Are you struggling to come up with a Halloween costume? Want to avoid being the fifteenth Pennywise to turn up at the party? Toying with the idea of going with something a bit funny and left-field? Do you keep keeping hitting a brick wall and thinking “jeez, I’m just stumped. I’m a white lady but the only thing I can think of to dress as is a sexy Native American woman. If only there was literally any other costume in the whole entire world that I could wear” before shrugging and clicking “buy now” on Amazon?
Well, luckily we have some handy life hacks for those of you who are just, darn it, so stumped and are once again inching towards dressing as something horrendously racist, sexist, ableist, homophobic or transphobic on October 31. All of this can be avoided if you spend, er, more than 15 seconds thinking about your outfit.
We get it. Halloween is all about turning the everyday on its head: being dead when you’re not, wearing your underwear in public and calling it a costume even though it’s really cold. But when that costume lampoons other cultures or deeply distressing events – like, you know, genocide – you risk simply reinforcing damaging power structures and upsetting people. And that’s not very spooky now, is it?
Of course, this is all just friendly advice. This isn’t about silencing anyone or freedom of speech. By all means, black up and pretend to be Obama – just don’t expect not to be punched in the face or have any friends, or potentially even a job, by the end of the night. Good luck!
Don’t black up
Right, so let’s start with the basics. White people gave up the right to paint their skin the colour of other people’s for fun when they created an economic system where darker skinned people were enslaved and exploited, their resources pillaged and their looks emulated as a form of entertainment.
That makes blacking up racist. Remember kids, a person of colour pretending to be white might be prejudiced but it’s not racist.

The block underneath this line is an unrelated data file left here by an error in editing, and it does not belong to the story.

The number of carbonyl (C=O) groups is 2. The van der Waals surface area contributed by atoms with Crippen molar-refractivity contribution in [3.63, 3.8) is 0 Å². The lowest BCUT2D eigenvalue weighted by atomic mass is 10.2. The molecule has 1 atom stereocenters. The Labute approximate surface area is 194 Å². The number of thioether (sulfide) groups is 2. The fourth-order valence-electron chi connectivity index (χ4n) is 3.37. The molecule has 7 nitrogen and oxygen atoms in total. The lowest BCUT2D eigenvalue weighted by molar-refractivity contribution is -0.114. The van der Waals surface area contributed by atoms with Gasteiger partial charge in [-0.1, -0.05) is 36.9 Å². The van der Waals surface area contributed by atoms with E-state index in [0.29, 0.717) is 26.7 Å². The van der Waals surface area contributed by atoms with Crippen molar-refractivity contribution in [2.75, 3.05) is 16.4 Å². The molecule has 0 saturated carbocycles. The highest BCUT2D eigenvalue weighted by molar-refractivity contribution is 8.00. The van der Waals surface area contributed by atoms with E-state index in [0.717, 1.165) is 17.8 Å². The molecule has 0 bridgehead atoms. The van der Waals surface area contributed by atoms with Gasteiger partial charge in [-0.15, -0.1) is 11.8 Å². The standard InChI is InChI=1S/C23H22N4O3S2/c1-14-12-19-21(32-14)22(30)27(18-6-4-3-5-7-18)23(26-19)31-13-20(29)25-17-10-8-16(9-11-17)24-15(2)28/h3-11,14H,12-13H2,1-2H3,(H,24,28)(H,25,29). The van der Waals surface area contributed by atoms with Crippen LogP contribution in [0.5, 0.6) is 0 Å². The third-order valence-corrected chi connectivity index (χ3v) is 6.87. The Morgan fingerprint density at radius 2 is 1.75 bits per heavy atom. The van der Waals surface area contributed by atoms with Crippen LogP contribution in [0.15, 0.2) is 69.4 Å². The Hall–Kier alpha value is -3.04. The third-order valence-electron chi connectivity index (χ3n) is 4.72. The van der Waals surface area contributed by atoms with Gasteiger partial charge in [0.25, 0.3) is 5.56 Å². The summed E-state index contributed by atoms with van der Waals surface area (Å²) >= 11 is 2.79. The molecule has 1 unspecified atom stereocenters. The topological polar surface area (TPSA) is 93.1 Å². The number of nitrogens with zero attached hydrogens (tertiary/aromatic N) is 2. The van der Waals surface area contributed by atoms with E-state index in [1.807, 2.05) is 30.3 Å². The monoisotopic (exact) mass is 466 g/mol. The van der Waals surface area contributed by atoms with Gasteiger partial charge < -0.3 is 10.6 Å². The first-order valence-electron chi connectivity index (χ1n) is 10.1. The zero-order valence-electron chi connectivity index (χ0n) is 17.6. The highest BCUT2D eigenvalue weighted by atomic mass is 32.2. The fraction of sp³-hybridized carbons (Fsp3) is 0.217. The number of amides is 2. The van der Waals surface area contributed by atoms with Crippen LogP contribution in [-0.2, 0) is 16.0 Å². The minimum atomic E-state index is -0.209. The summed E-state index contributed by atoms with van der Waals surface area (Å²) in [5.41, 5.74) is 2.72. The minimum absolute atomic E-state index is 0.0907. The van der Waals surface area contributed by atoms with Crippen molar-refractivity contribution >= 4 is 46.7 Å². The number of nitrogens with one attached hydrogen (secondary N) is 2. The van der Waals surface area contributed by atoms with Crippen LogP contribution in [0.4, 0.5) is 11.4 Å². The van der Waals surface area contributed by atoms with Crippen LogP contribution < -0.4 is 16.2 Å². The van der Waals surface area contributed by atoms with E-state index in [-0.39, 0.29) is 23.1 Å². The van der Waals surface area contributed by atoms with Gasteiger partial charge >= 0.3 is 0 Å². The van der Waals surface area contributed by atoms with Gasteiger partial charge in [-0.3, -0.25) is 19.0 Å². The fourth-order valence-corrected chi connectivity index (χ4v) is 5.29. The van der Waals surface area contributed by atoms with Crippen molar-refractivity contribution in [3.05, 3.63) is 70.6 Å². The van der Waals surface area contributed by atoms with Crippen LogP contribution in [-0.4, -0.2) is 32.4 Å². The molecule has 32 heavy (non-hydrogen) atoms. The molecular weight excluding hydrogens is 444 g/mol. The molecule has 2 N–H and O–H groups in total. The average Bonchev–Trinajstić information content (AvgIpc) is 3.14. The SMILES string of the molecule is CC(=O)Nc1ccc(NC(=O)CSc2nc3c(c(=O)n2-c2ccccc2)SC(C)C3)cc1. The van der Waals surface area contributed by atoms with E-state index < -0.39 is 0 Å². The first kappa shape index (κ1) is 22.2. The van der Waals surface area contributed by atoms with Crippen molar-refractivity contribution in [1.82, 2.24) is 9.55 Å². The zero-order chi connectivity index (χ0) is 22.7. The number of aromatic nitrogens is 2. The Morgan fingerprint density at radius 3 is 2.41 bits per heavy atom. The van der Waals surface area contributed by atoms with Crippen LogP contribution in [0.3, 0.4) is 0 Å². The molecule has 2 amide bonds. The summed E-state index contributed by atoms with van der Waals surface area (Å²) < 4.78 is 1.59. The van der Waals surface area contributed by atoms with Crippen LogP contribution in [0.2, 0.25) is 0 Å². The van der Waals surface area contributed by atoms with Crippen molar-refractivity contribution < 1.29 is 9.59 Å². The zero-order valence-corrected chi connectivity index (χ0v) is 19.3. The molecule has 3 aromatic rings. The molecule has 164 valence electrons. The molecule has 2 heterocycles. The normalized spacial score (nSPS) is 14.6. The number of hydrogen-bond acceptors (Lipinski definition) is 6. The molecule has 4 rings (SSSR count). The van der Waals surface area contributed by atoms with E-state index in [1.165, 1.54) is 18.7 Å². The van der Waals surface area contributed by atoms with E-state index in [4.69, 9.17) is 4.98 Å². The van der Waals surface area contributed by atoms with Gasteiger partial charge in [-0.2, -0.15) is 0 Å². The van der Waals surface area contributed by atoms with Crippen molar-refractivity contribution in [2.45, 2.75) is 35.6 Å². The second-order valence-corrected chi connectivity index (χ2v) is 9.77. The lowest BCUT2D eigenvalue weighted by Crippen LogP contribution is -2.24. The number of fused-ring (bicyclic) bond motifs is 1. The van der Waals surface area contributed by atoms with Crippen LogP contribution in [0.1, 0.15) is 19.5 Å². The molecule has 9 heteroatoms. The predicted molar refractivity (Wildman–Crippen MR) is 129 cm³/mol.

And, obviously, changing your skin colour to one that humans don’t naturally have is fine. As in be Avatar not Rachel Dolezal.
Don’t use someone else’s culture as a costume
We can all agree that saris and Native American headdresses are really very beautiful. Good, OK. But that doesn’t mean wearing one as a costume is acceptable. When a group like Native Americans have clung onto their culture in the face of genocide, and continue to be attacked, it’s tone-deaf not to realise how damaging it is just to adopt that clothing for a night because you think it’s cool or pretty.
You get double moron points when it references damaging racial stereotypes. If you plan on wearing a poncho with a sombrero and a moustache to a party, then prepare to look and be treated like an idiot.
Don’t dress up as Anne Frank
Well, at least we agree that murdering people en masse is terrifying and disgusting. But trivialising the memory of someone who was brutally killed as a child is perhaps not the brightest idea hence why this costume was recently pulled from online stores.
Don’t dress up as a ‘lunatic’ or ‘escaped mental patient’
There is still huge stigma around mental illness, especially the idea that sufferers are more of a threat to others than themselves. Donning a straight jacket or wielding an axe and telling people you’ve “run away from the loony bin” is not going to win you friends.
Don’t dress as Caitlyn Jenner or any other trans person
This suggests that being trans is funny. And as attacks on LGBT people are rising, it’s easy to see why attacking a community that is struggling to survive is horrendously cruel and offensive.
So, what can I go as?
Theresa May’s P45. The little girl who stomped through her dad’s BBC interview. That woman trapped in a window on a Tinder date. These are all current and, we think at least, hilarious options this year.